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PatR

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Part 2

No aviation related activity will ever be completely safe but there are means to make it as safe as possible. The same applies to BVLOS operation of model aircraft. From pretty much the beginning of remote controlled model aviation the most common questions that have come from observers have been: (1) How much does it cost, (2)How high can it fly, (3)How far can it go, and (4) How fast can it go?. The answers to #'s 2 and 3 have always been "higher and further than I can see it". The answer to #4 is quite important if an event occurs where someone is struck by a model aircraft as it factors into the amount of damage that will occur when combined with the weight of the aircraft. It has always been accepted that if you can't see it you are no longer in control of it. The addition of a forward looking camera does not change that a bit as once it it out of sight you really don't know where it is going or what it will fly over during it's travels. You have no control over the people on the ground it will fly over and no means of warning them should something go wrong, and when (not if) things go wrong you will very probably have no means to mitigate the situation. "Hope" is not a word that should be used when aviating.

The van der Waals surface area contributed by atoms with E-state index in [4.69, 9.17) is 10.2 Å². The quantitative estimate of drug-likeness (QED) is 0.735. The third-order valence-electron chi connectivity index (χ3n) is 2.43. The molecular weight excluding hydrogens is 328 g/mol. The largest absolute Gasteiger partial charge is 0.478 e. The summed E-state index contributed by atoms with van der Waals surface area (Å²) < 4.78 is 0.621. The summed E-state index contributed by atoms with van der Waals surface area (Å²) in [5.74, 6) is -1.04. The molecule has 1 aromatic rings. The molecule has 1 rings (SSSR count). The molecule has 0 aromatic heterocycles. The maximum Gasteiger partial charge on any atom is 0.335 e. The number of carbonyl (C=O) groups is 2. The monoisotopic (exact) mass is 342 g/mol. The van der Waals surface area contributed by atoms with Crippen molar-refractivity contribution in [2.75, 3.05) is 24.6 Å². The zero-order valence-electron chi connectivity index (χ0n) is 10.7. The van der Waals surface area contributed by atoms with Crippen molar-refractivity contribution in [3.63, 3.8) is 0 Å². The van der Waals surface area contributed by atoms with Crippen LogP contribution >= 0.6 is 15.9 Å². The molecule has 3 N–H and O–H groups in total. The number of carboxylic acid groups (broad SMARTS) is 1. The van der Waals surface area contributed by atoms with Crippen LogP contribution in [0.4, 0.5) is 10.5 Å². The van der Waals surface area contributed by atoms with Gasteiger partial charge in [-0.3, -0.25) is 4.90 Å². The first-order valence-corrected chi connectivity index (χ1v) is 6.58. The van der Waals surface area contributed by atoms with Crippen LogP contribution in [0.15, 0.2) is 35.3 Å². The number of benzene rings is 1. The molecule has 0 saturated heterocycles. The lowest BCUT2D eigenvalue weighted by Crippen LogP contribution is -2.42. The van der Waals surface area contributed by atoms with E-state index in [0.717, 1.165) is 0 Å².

BVLOS operations can be made much safer to conduct using methods, equipment, and training than what the average RC or multirotor model operator has available to them to make use of. BVLOS UAV operations have been in practice for quite some time, and those that have been conducting such operations train their operators to pretty high standards. They designed and tested their equipment rigorously to assure it will function to very high standards. They utilize very high quality components in the command and control systems, as well as the aircraft. They generally have a flight safety program where both the operators and equipment are frequently reviewed to assure they are in compliance with equipment and operating standards. In effect, they "certify" that every aspect of their operations are in some form of compliance with a recognized standard, even if that standard has not yet been published and made available to the general public. More often than not that "standard" meets the requirements put in place by military agencies that submitted those standards to governments for approval, which is where the vast majority of BVLOS UAV operations have been conducted.